Program Outline

The undergraduate business curriculum at the School of Business caters to students at different career stages.

If you are a freshman or sophomore at UW Bothell and you want to explore the possibility of becoming a business student, please consider these two courses-

  • BBUS 201      Introduction to Business
  • BBSKL 200    Preparing for the Business World

If you are ready to apply to the School of Business, please review the admission pre-requisites.

In addition to lower division students at UW Bothell, we welcome applications from community colleges and other 4-year schools.

Upon admission, you will have to complete 90 credits at UW Bothell at the 300-400 level. Classes are categorized as core (required for all- 30 credits), option/concentration, electives (business, general and non-business) and capstone (required for all- 10 credits).  All students must complete a minimum of 10 credits in non-business general electives.

Core Courses

Core courses are designed to provide students the fundamentals of business. They represent 30 credits of study and must be taken during the student’s first year. The courses are:

  • BBUS 300 - Management of Organizations (4 credits)
  • BBSKL 300 - Teamwork Skills (1 credit)
  • BBUS 307 - Business Writing (5 credits)
  • BBUS 310 - Managerial Economics (5 credits)
  • BBUS 320 - Marketing Management (5 credits)
  • BBUS 340 - Operations and Project Management (5 credits)
  • BBUS 350 - Business Finance (5 credits)

Options/Concentrations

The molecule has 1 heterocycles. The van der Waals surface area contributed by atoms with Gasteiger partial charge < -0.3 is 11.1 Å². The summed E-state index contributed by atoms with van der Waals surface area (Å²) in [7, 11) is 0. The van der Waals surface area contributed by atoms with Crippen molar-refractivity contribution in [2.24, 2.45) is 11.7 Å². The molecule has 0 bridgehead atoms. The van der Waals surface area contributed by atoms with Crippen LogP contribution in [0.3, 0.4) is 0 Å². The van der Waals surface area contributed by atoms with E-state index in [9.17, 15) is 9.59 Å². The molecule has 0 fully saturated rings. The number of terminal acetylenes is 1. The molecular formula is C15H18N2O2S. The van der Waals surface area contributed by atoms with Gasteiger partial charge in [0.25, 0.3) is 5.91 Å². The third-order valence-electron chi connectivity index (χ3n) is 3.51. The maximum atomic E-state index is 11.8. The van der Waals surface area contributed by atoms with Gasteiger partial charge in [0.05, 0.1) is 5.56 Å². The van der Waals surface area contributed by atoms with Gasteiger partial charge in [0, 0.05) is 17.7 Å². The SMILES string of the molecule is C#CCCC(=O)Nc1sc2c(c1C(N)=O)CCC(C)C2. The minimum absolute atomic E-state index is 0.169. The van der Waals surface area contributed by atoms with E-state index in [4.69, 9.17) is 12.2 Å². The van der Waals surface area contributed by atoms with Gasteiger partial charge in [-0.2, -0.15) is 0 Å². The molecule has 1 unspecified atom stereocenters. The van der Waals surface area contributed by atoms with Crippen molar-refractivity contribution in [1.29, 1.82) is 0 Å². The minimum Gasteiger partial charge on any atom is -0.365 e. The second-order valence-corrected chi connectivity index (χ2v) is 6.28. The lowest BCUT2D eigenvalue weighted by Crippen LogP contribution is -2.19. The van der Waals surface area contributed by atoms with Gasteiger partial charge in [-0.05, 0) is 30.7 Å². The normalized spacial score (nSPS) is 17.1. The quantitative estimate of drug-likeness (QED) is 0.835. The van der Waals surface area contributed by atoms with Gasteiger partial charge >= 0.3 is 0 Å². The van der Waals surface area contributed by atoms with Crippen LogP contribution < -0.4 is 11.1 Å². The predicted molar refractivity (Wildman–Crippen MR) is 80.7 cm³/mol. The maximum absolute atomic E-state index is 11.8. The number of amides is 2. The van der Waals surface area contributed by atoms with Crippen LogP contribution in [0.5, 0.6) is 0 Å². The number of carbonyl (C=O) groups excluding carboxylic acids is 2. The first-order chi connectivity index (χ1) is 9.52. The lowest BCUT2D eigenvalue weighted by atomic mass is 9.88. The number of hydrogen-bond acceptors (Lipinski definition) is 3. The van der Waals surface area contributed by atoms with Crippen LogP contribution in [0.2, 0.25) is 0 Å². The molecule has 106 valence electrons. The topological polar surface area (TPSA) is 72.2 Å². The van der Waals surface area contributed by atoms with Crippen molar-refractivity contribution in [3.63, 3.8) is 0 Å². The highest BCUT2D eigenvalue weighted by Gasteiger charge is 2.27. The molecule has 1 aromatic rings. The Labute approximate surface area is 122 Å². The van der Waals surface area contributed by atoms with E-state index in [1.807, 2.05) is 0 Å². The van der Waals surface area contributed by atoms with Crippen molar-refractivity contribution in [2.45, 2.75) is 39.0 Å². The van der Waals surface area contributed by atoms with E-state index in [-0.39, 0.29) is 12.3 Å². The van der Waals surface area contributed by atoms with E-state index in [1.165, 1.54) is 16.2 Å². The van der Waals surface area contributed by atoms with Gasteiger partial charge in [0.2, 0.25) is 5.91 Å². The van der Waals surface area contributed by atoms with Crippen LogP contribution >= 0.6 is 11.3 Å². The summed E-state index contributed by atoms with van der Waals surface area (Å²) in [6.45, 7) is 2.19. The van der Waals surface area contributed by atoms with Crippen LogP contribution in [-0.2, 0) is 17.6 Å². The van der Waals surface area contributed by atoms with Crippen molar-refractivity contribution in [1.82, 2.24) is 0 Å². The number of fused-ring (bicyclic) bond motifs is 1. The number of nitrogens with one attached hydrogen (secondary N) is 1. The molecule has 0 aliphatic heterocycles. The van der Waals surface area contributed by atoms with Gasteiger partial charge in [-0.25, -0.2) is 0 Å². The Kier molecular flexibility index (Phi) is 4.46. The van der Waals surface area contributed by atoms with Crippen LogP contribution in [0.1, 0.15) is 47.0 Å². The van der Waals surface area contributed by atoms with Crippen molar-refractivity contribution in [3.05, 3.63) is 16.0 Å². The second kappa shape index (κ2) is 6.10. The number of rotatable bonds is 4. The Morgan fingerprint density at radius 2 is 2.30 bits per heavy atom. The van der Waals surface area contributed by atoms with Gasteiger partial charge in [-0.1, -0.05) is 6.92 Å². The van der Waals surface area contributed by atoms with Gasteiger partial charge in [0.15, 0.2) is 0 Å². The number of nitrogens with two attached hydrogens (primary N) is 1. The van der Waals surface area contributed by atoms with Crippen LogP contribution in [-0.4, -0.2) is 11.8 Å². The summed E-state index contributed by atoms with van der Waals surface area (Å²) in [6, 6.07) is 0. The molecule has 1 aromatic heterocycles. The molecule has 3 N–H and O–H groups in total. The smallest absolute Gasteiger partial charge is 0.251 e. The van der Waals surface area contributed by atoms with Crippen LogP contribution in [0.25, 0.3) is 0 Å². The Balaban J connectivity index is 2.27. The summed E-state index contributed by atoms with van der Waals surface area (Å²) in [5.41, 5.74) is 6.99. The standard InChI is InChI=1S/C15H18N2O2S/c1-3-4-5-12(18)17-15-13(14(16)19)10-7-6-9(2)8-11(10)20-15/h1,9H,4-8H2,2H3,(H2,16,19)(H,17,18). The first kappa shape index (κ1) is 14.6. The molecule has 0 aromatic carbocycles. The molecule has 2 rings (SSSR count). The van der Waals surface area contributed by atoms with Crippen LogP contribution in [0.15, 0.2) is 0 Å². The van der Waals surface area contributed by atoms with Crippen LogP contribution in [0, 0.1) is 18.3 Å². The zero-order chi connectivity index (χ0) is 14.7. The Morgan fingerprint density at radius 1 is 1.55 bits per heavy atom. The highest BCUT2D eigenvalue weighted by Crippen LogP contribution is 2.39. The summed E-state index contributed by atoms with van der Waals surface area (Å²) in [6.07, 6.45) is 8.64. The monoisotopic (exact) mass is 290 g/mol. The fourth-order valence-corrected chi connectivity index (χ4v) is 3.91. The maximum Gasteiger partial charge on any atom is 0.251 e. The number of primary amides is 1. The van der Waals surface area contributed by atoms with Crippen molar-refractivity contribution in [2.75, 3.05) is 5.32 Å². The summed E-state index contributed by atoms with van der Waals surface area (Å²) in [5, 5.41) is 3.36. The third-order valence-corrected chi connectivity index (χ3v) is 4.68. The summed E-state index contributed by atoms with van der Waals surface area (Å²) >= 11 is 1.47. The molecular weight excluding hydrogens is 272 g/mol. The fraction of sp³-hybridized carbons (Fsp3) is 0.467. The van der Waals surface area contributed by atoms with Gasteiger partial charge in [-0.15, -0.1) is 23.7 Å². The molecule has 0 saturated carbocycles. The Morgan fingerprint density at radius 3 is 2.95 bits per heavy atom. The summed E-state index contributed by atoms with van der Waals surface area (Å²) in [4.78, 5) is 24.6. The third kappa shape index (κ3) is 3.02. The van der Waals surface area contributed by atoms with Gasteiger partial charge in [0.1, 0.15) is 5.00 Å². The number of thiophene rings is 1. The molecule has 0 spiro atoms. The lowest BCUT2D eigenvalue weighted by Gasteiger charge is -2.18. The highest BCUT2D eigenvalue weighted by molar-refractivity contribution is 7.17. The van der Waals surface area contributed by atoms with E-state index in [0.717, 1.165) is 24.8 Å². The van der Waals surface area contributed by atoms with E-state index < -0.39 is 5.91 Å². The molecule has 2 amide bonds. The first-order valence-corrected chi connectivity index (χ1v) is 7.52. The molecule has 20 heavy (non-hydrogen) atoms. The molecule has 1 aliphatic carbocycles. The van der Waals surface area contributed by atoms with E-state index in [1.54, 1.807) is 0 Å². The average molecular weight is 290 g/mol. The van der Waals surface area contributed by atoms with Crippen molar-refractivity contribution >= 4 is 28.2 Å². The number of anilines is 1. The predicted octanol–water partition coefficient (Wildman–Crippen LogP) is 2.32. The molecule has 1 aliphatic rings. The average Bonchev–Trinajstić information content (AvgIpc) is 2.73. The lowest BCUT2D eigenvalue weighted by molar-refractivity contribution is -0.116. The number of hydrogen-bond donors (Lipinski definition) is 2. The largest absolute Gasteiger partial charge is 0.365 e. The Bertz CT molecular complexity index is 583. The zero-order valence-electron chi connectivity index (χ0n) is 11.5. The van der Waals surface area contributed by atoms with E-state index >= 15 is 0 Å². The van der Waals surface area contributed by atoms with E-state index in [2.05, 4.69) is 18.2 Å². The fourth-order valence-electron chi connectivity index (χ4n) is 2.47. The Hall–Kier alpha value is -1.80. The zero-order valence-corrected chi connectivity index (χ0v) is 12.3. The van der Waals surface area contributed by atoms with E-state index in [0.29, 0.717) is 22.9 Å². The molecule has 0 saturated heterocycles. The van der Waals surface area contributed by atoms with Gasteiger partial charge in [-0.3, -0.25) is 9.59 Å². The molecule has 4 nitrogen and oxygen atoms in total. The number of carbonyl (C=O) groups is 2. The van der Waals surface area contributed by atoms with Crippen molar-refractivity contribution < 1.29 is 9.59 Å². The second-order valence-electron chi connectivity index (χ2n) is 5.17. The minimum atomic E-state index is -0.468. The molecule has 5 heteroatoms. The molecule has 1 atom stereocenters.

Students may elect to study the Accounting option or choose from one of six concentrations. In addition, students can pick courses of interest from various concentrations- talk to an advisor about course prerequisites before embarking on this path. Details are below:

Accounting Option prepares students for careers in private, government, and non-profit and public accounting.

Finance provides advanced knowledge and skills in the critical areas of corporate finance, investment management, and management of financial institutions.

Management examines a variety of elements that determine the performance and success of organizations: individual behavior and motivation; teams and teamwork; organizational systems, structure, and design; competition and strategy; and interaction with government and other external stakeholders.

Management Information Systems provides students with technical and business skills to solve business problems in technology-based environments. Students learn to analyze and design effective information systems, successfully manage software projects, and maximize online customer experiences.

Marketing focuses on developing coordinated programs to successfully manage a company's relationship with its target customers in order to meet its strategic goals in a competitive environment.

Retail Management provides an opportunity to develop an in-depth knowledge of important topics such as retail analytics, merchandise acquisition, retail marketing, supply chain management, retail operations, retail technology, and leadership.